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The contents of this report reflect the views of the author(s), who is responsible for the facts and the accuracy of the data presented herein. The contents do not necessarily reflect the official views or policies of the Virginia Department of Transportation, the Commonwealth Transportation Board, or the Federal Highway Administration. This report does not constitute a standard, specification, or regulation. Any inclusion of manufacturer names, trade names, or trademarks is for identification purposes only and is not to be considered an endorsement.


Comparative Evaluation of Concrete Sealers and Multiple Layer Polymer Concrete Overlays
Michael M. Sprinkel
Michael M. Sprinkel
Year: 1987
VTRC No.: 88-R2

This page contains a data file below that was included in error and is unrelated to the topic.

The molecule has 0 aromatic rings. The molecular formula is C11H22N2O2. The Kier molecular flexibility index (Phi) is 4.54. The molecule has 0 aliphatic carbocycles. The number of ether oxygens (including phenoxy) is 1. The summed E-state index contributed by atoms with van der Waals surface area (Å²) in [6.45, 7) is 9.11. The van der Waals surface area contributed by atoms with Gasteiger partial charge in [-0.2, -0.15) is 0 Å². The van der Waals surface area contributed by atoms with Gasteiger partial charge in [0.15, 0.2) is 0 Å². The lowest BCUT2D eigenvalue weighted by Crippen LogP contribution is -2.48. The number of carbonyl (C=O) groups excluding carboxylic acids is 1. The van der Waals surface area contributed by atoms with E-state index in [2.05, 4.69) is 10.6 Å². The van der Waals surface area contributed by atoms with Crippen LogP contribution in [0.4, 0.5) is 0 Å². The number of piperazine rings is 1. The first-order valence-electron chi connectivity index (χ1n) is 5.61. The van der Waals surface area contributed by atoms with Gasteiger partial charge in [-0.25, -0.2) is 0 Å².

Abstract: The report presents comparisons of initial evaluations of several concrete sealers and multiple layer polymer concrete overlays. The sealers evaluated included a solvent-dlspersed epoxy, a water-dlspersed epoxy, a silane, and a high molecular weight methacrylate. The multiple layer polymer overlays evaluated were constructed with two polyester resins and silica sand, two flexible epoxies and basalt aggregate, and three EP5-LV epoxies and silica sand. The report presents information on the permeability to chloride ion, the bond strength between the overlay and the base concrete, the skid number, and the cost of the sealers and overlays. The data collected to date indicate that penetrating sealers can usually be applied with a lane-closure time of less than 24 hours and can provide some protection against the infiltration of chloride ions at a low initial cost. Unfortunately, the sealers usually reduce the skid number, and their use will have to be restricted to bridge decks that have a high skid number, such as those with grooves made by tinlng or saw cutting. Of course, the sealers can be used to reduce the permeability to chloride ions of concrete components other than the deck. A high molecular weight methacrylate healer sealer covered with silica sand provided acceptable skid resistance and filled the cracks in a deck to a depth of about 0.5 in, depending on the width of the cracks. A multiple layer polymer overlay designated by the VDOT as class-I waterproofing provides more protection against the infiltration of chloride ions than do the sealers, but the time required for installation is usually more than 24 hours, and the initial cost is usually more than twice as much. These overlays will usually increase the skid number of decks with low skid numbers. Unfortunately, the skid number of the overlay decreases with age, and depending on the traffic, may decrease to an unacceptable level in two to four years. The class-I waterproofing exhibited a high bond strength and low permeability to chloride ions after four years in service. Bridge engineers agreed to stop the use of class-I waterproofing in 1986 because of the low skid numbers. Multiple layer polymer overlays constructed with polyester resin are similar to .class-I waterproofing. Their initial cost is somewhat greater, because they are usually constructed in three or four layers rather than the two used for the class-I waterproofing and because the binder application rate is greater, than that used for class-I waterproofing. The polyester overlays have an advantage over class-I waterproofing in that they can be installed in stages and thus allow lane closures to be restricted to off-peak traffic periods. Also, multiple layer polymer overlays constructed with polyester resin should maintain an acceptable skid number for 10 years. Initial evaluations of multiple layer polymer overlays constructed with two flexible epoxies and basalt aggregate also look encouraging. One hundred cycles of temperature change had little effect on the sealers, class-I waterproofing, and the flexible multiple layer epoxy overlays. The polyester overlays, particularly those constructed with brittle resins, showed an increase in permeability and a decrease in bond strength after being subjected to 100 or more cycles of temperature change. A 300-cycle test may provide more definitive results. The performance of the sealers and multiple layer polymer overlays will have to be evaluated for at least five years to allow for an accurate assessment of life-cycle costs.